An anticipation in music theory refers to a musical technique where a note is played before its expected time. This technique can be used in various ways to create tension, interest, and excitement in a piece of music.

How does it work?
When an anticipation is used, the note is played before the beat it’s supposed to fall on. For example, if a melody has a quarter note on beat two, an anticipation would play that same note slightly earlier, perhaps on the “and” of beat one. This can create a feeling of tension or surprise as the listener anticipates the expected note while hearing something else.

Types of Anticipations
There are two main types of anticipations: harmonic and melodic.

Why Use Anticipations?
Anticipations can add interest and excitement to a piece of music by breaking away from expected patterns. They can be used to build tension or surprise listeners with unexpected notes. Anticipations also allow for more fluid transitions between chords or melodies.

Examples of Anticipations in Music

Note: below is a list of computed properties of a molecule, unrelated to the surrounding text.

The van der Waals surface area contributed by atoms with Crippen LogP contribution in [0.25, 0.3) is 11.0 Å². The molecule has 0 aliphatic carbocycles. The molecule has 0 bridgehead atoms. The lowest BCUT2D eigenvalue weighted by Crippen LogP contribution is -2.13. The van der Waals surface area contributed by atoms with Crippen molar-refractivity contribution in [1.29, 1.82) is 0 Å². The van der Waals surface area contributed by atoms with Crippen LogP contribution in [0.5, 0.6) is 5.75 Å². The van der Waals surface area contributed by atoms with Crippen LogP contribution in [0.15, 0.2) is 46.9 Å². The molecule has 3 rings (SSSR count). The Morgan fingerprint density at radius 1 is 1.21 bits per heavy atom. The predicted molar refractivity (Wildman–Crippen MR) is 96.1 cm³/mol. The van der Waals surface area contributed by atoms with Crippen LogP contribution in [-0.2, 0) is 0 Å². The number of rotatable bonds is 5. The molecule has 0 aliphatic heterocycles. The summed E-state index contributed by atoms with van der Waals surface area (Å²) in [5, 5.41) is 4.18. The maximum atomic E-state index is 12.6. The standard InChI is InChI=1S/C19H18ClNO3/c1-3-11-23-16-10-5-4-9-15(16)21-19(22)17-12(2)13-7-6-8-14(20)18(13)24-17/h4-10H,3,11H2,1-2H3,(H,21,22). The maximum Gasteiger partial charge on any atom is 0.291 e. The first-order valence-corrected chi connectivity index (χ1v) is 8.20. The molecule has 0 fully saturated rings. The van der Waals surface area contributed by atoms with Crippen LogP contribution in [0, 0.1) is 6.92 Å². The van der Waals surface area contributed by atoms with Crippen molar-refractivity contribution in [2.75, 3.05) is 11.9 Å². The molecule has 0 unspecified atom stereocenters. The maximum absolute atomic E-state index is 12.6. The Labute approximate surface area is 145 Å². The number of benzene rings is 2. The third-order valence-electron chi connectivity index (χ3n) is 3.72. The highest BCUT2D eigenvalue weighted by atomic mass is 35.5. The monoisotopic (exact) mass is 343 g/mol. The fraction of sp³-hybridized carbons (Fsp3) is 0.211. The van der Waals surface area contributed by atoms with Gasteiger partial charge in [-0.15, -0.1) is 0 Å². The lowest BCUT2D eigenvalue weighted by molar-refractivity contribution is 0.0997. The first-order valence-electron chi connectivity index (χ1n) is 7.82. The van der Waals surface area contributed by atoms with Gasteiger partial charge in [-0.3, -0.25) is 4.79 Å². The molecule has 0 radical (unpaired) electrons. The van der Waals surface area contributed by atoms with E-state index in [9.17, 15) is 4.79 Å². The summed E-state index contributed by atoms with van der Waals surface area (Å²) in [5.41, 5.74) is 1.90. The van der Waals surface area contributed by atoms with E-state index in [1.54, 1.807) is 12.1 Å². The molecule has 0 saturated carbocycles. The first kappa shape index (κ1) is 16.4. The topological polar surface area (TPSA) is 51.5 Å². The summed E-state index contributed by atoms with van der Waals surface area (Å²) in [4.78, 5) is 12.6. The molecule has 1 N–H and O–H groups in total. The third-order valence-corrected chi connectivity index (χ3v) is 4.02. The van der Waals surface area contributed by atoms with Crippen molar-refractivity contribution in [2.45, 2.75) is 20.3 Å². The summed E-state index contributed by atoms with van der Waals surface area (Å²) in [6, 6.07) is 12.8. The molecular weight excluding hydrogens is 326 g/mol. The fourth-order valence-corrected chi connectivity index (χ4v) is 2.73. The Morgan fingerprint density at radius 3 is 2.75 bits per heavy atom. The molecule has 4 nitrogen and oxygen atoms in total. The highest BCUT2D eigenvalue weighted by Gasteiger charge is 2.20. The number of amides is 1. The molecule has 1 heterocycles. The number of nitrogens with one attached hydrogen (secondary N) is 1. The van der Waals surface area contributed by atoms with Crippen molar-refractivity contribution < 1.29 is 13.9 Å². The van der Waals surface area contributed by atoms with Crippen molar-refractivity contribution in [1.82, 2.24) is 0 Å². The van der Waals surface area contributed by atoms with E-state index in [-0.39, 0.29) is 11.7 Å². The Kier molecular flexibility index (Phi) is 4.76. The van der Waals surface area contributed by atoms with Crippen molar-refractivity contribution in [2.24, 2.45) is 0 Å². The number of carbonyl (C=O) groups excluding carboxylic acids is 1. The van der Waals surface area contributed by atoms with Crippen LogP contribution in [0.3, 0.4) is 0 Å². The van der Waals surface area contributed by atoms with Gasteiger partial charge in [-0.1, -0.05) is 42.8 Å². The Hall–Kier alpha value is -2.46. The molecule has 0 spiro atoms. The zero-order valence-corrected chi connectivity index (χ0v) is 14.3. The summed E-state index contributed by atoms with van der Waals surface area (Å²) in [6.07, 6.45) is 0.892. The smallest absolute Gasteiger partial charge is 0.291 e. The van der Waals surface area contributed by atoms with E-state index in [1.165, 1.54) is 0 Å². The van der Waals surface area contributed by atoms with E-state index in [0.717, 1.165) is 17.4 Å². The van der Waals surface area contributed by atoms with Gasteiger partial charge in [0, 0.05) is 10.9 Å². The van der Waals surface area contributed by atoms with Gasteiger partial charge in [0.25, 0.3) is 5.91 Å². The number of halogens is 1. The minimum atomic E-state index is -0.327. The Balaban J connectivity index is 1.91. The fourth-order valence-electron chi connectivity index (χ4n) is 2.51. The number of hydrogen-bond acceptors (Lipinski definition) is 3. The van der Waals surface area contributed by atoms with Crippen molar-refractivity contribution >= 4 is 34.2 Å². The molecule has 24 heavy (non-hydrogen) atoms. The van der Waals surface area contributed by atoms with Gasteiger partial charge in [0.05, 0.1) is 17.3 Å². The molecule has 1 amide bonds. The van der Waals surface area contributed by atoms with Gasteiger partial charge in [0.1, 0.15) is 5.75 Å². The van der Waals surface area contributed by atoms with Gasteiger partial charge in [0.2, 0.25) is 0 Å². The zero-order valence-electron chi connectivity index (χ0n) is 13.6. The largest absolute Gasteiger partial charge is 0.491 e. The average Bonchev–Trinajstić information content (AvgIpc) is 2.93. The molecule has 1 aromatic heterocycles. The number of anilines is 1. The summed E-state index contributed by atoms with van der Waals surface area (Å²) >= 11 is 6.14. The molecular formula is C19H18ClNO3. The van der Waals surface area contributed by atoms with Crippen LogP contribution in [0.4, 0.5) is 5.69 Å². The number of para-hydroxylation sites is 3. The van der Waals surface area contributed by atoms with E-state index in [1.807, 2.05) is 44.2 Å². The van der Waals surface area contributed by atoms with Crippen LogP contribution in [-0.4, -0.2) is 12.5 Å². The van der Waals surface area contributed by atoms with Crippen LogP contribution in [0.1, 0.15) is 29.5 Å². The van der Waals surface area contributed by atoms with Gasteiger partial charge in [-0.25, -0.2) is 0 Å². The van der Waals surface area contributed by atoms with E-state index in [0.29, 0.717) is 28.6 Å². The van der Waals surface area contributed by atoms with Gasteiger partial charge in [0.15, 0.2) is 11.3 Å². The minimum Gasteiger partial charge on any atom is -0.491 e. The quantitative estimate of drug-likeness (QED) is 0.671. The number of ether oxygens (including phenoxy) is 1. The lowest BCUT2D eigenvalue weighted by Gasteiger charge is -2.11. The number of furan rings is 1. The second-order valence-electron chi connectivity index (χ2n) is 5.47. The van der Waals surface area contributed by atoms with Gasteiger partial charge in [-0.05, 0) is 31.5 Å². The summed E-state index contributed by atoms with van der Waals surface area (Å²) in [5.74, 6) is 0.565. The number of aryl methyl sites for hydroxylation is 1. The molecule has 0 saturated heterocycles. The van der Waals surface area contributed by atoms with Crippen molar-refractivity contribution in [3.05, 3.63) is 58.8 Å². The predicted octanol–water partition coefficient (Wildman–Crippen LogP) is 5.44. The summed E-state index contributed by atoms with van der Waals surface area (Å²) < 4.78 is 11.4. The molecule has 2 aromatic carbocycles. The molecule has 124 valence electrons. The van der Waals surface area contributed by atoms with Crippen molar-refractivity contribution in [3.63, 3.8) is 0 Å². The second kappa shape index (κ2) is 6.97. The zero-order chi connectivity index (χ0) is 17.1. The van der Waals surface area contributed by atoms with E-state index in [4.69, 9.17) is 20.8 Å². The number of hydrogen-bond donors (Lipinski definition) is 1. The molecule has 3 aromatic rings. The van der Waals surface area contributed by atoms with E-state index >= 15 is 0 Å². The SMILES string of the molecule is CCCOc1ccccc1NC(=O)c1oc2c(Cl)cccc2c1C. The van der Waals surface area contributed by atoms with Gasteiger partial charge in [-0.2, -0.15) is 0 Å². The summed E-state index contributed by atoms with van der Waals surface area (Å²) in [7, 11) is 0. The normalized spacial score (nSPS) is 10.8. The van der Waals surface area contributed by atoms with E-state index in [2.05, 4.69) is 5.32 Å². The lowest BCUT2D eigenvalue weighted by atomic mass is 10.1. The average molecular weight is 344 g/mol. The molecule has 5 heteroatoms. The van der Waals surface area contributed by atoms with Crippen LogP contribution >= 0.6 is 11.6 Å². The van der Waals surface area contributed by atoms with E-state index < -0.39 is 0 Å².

One famous example of an anticipation in music is found in Beethoven’s Symphony No. 5.

In the first movement, there is a famous four-note motif that repeats throughout the piece. In the second repetition, Beethoven uses an anticipation to create tension and excitement. The expected note is a G, but instead, Beethoven plays an F# before resolving to the expected G.

Another example can be found in the song “Sweet Child O’ Mine” by Guns N’ Roses. In the intro riff, guitarist Slash uses a harmonic anticipation by playing notes from upcoming chords before they actually occur.

Conclusion

Anticipations are a powerful tool in music theory that can add interest and excitement to a piece of music. By playing notes before their expected time, anticipations can create tension and surprise listeners with unexpected notes. Whether used in melody or harmony, anticipations allow for more fluid transitions between chords or melodies.